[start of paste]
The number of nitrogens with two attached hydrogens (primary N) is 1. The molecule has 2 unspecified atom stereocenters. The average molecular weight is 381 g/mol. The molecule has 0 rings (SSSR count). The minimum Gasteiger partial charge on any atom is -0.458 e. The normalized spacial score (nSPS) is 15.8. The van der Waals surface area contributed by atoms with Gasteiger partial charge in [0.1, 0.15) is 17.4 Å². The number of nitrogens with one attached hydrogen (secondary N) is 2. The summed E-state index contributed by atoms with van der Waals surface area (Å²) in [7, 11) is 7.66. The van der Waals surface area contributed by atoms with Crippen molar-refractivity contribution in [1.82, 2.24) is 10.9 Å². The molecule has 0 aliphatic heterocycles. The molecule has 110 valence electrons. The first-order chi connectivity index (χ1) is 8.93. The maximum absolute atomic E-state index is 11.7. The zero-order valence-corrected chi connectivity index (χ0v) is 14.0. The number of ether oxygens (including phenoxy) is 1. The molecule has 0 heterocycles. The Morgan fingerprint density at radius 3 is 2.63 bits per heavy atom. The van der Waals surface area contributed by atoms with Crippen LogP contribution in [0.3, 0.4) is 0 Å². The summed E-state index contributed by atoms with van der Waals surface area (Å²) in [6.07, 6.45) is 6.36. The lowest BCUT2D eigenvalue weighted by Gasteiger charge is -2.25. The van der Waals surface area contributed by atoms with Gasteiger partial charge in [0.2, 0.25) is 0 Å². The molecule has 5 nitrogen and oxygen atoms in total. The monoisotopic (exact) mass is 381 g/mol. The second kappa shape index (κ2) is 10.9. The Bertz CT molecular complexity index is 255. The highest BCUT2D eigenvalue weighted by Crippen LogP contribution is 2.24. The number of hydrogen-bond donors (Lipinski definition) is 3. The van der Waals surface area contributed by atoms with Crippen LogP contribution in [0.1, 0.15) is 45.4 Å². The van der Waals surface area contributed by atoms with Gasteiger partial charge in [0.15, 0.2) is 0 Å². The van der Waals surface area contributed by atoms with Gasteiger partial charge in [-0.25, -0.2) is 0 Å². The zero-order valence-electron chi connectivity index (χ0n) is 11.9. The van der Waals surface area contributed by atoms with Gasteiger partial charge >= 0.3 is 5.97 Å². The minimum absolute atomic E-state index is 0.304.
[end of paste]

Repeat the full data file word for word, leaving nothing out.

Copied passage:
The number of nitrogens with two attached hydrogens (primary N) is 1. The molecule has 2 unspecified atom stereocenters. The average molecular weight is 381 g/mol. The molecule has 0 rings (SSSR count). The minimum Gasteiger partial charge on any atom is -0.458 e. The normalized spacial score (nSPS) is 15.8. The van der Waals surface area contributed by atoms with Gasteiger partial charge in [0.1, 0.15) is 17.4 Å². The number of nitrogens with one attached hydrogen (secondary N) is 2. The summed E-state index contributed by atoms with van der Waals surface area (Å²) in [7, 11) is 7.66. The van der Waals surface area contributed by atoms with Crippen molar-refractivity contribution in [1.82, 2.24) is 10.9 Å². The molecule has 0 aliphatic heterocycles. The molecule has 110 valence electrons. The first-order chi connectivity index (χ1) is 8.93. The maximum absolute atomic E-state index is 11.7. The zero-order valence-corrected chi connectivity index (χ0v) is 14.0. The number of ether oxygens (including phenoxy) is 1. The molecule has 0 heterocycles. The Morgan fingerprint density at radius 3 is 2.63 bits per heavy atom. The van der Waals surface area contributed by atoms with Crippen LogP contribution in [0.3, 0.4) is 0 Å². The summed E-state index contributed by atoms with van der Waals surface area (Å²) in [6.07, 6.45) is 6.36. The lowest BCUT2D eigenvalue weighted by Gasteiger charge is -2.25. The van der Waals surface area contributed by atoms with Gasteiger partial charge in [0.2, 0.25) is 0 Å². The molecule has 5 nitrogen and oxygen atoms in total. The monoisotopic (exact) mass is 381 g/mol. The second kappa shape index (κ2) is 10.9. The Bertz CT molecular complexity index is 255. The highest BCUT2D eigenvalue weighted by Crippen LogP contribution is 2.24. The number of hydrogen-bond donors (Lipinski definition) is 3. The van der Waals surface area contributed by atoms with Crippen LogP contribution in [0.1, 0.15) is 45.4 Å². The van der Waals surface area contributed by atoms with Gasteiger partial charge in [0.15, 0.2) is 0 Å². The van der Waals surface area contributed by atoms with Gasteiger partial charge in [-0.25, -0.2) is 0 Å². The zero-order valence-electron chi connectivity index (χ0n) is 11.9. The van der Waals surface area contributed by atoms with Gasteiger partial charge >= 0.3 is 5.97 Å². The minimum absolute atomic E-state index is 0.304.